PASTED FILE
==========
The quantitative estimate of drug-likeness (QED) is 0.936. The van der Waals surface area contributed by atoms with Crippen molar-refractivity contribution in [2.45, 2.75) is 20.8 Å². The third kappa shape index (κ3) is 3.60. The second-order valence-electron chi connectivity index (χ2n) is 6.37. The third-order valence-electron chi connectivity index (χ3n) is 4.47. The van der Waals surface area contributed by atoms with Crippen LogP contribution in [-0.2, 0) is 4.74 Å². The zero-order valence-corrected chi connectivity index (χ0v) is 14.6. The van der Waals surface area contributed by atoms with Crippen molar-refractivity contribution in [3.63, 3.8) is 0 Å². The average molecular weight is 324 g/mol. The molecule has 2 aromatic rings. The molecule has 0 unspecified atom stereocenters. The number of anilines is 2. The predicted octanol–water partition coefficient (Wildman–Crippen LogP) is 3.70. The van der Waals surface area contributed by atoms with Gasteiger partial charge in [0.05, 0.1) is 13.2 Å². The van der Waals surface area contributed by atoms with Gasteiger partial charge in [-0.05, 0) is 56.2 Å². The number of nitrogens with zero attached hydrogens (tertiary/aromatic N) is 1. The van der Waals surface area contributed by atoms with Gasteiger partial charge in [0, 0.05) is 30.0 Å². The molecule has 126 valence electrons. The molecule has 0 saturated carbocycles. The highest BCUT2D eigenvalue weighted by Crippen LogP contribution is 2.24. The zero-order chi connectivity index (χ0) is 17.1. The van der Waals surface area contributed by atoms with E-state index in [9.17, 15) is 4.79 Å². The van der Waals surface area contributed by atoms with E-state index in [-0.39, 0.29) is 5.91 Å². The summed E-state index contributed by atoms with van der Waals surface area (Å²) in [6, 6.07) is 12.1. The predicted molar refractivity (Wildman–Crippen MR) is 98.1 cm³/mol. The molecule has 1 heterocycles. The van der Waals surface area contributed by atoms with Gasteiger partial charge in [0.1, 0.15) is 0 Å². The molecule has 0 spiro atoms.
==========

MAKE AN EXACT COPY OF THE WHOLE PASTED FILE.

The quantitative estimate of drug-likeness (QED) is 0.936. The van der Waals surface area contributed by atoms with Crippen molar-refractivity contribution in [2.45, 2.75) is 20.8 Å². The third kappa shape index (κ3) is 3.60. The second-order valence-electron chi connectivity index (χ2n) is 6.37. The third-order valence-electron chi connectivity index (χ3n) is 4.47. The van der Waals surface area contributed by atoms with Crippen LogP contribution in [-0.2, 0) is 4.74 Å². The zero-order valence-corrected chi connectivity index (χ0v) is 14.6. The van der Waals surface area contributed by atoms with Crippen molar-refractivity contribution in [3.63, 3.8) is 0 Å². The average molecular weight is 324 g/mol. The molecule has 2 aromatic rings. The molecule has 0 unspecified atom stereocenters. The number of anilines is 2. The predicted octanol–water partition coefficient (Wildman–Crippen LogP) is 3.70. The van der Waals surface area contributed by atoms with Gasteiger partial charge in [0.05, 0.1) is 13.2 Å². The van der Waals surface area contributed by atoms with Gasteiger partial charge in [-0.05, 0) is 56.2 Å². The number of nitrogens with zero attached hydrogens (tertiary/aromatic N) is 1. The van der Waals surface area contributed by atoms with Gasteiger partial charge in [0, 0.05) is 30.0 Å². The molecule has 126 valence electrons. The molecule has 0 saturated carbocycles. The highest BCUT2D eigenvalue weighted by Crippen LogP contribution is 2.24. The zero-order chi connectivity index (χ0) is 17.1. The van der Waals surface area contributed by atoms with E-state index in [9.17, 15) is 4.79 Å². The van der Waals surface area contributed by atoms with E-state index in [-0.39, 0.29) is 5.91 Å². The summed E-state index contributed by atoms with van der Waals surface area (Å²) in [6, 6.07) is 12.1. The predicted molar refractivity (Wildman–Crippen MR) is 98.1 cm³/mol. The molecule has 1 heterocycles. The van der Waals surface area contributed by atoms with Gasteiger partial charge in [0.1, 0.15) is 0 Å². The molecule has 0 spiro atoms.